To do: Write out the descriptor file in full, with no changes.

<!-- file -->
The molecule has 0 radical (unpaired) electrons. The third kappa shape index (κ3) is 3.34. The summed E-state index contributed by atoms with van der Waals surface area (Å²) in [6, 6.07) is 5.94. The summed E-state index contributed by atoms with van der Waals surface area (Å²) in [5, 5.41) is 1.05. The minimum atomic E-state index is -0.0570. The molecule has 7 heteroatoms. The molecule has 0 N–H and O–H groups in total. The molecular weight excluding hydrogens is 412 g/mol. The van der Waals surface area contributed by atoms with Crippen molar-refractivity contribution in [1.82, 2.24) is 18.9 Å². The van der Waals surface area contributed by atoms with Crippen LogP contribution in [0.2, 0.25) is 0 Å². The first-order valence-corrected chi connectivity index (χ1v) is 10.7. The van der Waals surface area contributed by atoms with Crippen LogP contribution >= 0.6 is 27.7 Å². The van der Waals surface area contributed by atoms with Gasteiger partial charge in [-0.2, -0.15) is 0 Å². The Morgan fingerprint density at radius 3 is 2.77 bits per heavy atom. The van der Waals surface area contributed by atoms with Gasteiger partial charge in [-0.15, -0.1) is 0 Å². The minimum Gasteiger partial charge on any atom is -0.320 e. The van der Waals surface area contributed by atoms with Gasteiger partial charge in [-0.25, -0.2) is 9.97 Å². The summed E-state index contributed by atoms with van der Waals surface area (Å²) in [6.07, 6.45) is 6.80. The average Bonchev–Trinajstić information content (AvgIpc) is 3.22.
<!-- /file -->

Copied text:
The molecule has 0 radical (unpaired) electrons. The third kappa shape index (κ3) is 3.34. The summed E-state index contributed by atoms with van der Waals surface area (Å²) in [6, 6.07) is 5.94. The summed E-state index contributed by atoms with van der Waals surface area (Å²) in [5, 5.41) is 1.05. The minimum atomic E-state index is -0.0570. The molecule has 7 heteroatoms. The molecule has 0 N–H and O–H groups in total. The molecular weight excluding hydrogens is 412 g/mol. The van der Waals surface area contributed by atoms with Crippen molar-refractivity contribution in [1.82, 2.24) is 18.9 Å². The van der Waals surface area contributed by atoms with Crippen LogP contribution in [0.2, 0.25) is 0 Å². The first-order valence-corrected chi connectivity index (χ1v) is 10.7. The van der Waals surface area contributed by atoms with Crippen LogP contribution >= 0.6 is 27.7 Å². The van der Waals surface area contributed by atoms with Gasteiger partial charge in [-0.2, -0.15) is 0 Å². The Morgan fingerprint density at radius 3 is 2.77 bits per heavy atom. The van der Waals surface area contributed by atoms with Gasteiger partial charge in [-0.15, -0.1) is 0 Å². The minimum Gasteiger partial charge on any atom is -0.320 e. The van der Waals surface area contributed by atoms with Gasteiger partial charge in [-0.25, -0.2) is 9.97 Å². The summed E-state index contributed by atoms with van der Waals surface area (Å²) in [6.07, 6.45) is 6.80. The average Bonchev–Trinajstić information content (AvgIpc) is 3.22.